I Lost 40lbs Only To Find Out Some Men Still Like Thick Women

Thick or stick? Does it really matter?

I Lost 40 Pounds To Find Out Some Men Still Like Thick Women Getty Images 

When I saw the movie About Last Night, the Kevin Hart film starring Joy Bryant, a rotund black guy in the audience hollered out loud when he saw how thin Joy appeared in her underwear.

“She’d hurt my hip!” he exclaimed, as his hefty female partner laughed along with him, likely confident that her man would never want a woman as thin as Bryant.

Yes, Joy is pretty thin. However, that doesn't make her any less of a beautiful and amazing actress. 


It was a form of skinny shaming that didn’t come from a woman, but from a man.

He was a big guy stuffed into his movie seat, and part of me wondered if he really was only trying to make his woman feel better about being “overweighted,” as my young son used to say when he was an adolescent.

Or perhaps he really preferred bigger women — although there was no need to shame Joy to express his desires.

Either way, I love to hear the opinions of men and women and their views on the ideal body, which can vary widely. I like it when people are honest, yet kind, like the guy who clucked at me in the hot tub the other day, asking if I’d lost a lot of weight.


I’d told him that yes, my once 183 pounds packed onto my 5-feet 11-inch frame had decreased by 40 pounds. I also told him my husband said he preferred “a little meat on my bones” — something that surprised me because I thought all guys liked it when women thinned down. The man in the hot tub agreed, and cracked me up when he admitted, “Yeah, I ain’t never like a neck bone.”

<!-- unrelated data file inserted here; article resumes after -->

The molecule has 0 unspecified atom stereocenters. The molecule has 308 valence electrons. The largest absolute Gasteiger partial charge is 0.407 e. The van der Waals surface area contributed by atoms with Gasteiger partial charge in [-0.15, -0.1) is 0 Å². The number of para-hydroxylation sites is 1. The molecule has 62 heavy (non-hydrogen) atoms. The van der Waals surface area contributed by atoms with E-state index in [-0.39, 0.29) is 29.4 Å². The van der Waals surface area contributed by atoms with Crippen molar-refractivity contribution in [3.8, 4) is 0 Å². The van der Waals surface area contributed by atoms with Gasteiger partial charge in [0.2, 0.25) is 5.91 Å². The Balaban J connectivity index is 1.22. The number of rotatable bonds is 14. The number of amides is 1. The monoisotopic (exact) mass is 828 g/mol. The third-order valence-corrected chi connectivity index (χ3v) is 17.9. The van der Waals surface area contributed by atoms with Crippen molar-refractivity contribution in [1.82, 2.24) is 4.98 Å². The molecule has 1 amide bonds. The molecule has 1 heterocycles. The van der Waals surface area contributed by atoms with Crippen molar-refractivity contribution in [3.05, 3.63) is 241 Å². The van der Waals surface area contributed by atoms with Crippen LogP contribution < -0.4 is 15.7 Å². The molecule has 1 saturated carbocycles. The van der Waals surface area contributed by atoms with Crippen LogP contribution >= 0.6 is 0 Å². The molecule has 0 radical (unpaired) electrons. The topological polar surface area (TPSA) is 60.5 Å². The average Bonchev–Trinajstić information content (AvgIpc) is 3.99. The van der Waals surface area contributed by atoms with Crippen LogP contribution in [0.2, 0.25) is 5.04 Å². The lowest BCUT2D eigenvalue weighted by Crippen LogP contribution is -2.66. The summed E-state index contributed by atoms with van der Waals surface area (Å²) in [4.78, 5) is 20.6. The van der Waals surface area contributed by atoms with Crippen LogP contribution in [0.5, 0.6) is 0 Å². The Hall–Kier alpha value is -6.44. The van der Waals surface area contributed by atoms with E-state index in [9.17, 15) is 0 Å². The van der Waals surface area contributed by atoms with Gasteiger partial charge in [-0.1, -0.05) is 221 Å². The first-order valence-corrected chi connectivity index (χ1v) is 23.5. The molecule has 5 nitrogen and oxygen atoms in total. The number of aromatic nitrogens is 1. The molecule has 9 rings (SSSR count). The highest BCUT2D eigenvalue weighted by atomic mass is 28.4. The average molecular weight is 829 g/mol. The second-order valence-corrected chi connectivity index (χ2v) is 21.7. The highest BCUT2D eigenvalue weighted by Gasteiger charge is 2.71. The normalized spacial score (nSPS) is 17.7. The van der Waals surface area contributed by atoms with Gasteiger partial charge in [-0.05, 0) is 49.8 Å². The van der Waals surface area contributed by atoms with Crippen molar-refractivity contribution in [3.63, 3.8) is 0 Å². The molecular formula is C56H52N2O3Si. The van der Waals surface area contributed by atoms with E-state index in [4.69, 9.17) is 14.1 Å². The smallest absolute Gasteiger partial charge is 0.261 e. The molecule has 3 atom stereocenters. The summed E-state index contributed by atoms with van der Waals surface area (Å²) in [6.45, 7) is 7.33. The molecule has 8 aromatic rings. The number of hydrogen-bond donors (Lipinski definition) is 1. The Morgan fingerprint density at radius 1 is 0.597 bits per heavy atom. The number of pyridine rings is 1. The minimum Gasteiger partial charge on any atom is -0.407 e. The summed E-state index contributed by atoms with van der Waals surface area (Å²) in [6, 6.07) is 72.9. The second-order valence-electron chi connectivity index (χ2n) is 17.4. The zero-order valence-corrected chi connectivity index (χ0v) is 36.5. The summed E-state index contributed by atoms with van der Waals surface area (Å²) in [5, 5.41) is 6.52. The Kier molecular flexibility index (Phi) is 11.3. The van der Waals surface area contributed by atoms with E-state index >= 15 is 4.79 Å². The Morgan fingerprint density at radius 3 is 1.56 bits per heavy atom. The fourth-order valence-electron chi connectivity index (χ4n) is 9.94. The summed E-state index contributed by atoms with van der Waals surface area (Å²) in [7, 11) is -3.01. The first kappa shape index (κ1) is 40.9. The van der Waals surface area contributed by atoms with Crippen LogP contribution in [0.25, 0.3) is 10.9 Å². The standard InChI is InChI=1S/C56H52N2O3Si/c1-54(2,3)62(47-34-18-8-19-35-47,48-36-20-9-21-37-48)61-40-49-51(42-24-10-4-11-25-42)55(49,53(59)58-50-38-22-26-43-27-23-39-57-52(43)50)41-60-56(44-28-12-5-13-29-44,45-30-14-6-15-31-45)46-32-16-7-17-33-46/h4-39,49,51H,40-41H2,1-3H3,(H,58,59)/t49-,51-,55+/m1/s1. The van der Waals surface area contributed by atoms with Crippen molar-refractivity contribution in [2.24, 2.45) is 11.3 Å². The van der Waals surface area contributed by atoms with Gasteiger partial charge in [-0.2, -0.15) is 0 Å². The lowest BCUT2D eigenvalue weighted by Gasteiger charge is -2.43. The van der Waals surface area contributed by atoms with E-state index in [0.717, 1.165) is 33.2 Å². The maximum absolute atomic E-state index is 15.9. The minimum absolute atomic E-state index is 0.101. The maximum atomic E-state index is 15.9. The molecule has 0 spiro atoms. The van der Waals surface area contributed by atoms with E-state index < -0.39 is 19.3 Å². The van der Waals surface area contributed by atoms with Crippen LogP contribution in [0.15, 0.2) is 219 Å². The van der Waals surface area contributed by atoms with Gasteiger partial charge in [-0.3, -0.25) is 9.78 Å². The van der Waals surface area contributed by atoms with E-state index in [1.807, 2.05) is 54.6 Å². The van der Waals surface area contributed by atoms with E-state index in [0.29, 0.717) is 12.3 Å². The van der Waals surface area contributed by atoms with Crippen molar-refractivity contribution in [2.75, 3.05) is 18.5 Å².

The thing I’ve learned about the human body is to allow God to craft it into the body that I like the most, keeping others’ opinions in mind, but at bay. No need to go crazy with diet pills or harmful practices. The weight lifting, HIIT cardio, “Lean Out” fat transporters and “Muscle Egg” flavored drinkable egg whites are working fine for me, bless the Lord.

It’s just fascinating to hear the views of others about my body now that I’ve put myself in the spotlight for others to judge said body. Back when I dropped about 20 pounds previously and returned to my corporate job in 2004, I learned that white guys generally like thinner women by the way they responded to my form. Black guys, on average, tend to like us with curves and a little junk in the trunk — but that, too, varies with the individual man.

Stepping into the world of bodybuilding has brought a whole new breed of men into my life that think muscles are sexy on women. It’s kind of a different world than the one from the 1980s, when aerobics and spandex were all the rage. These days some guys actually find it looks good for women to have “traps” and “lat spreads” and good muscle separation. And I love that.


Yet, the shaming needn’t be there for anyone  fat or thin or all points in between.

It’s like when I was fresh out of high school and came home from college on a break and beamed to my best friend about working out and lifting weights using the Nautilus machines (women hardly stepped foot in the weight rooms that we now saunter into boldly.)

“My aunt is into all that weight lifting stuff,” she said. “All those muscles are like a man.”

“It’s better than flab,” I answered.

“Hmph!” was all she could say, in a way that us “youngin’s” used to say when someone got told off. Essentially, it was a “cased your face to the human race” moment.


No matter the preference, it’s apparent some men will go for thin girls, some for thicker — and some love the slender yet muscular look. It’s all love. What’s deeper beneath the layers of skin, body fat and muscles is what really matters most.

Paula Neal Mooney is the author of several books, and her essays and articles have been featured in national print magazines such as Writer's Digest, and in major online publications like Yahoo, and Examiner.


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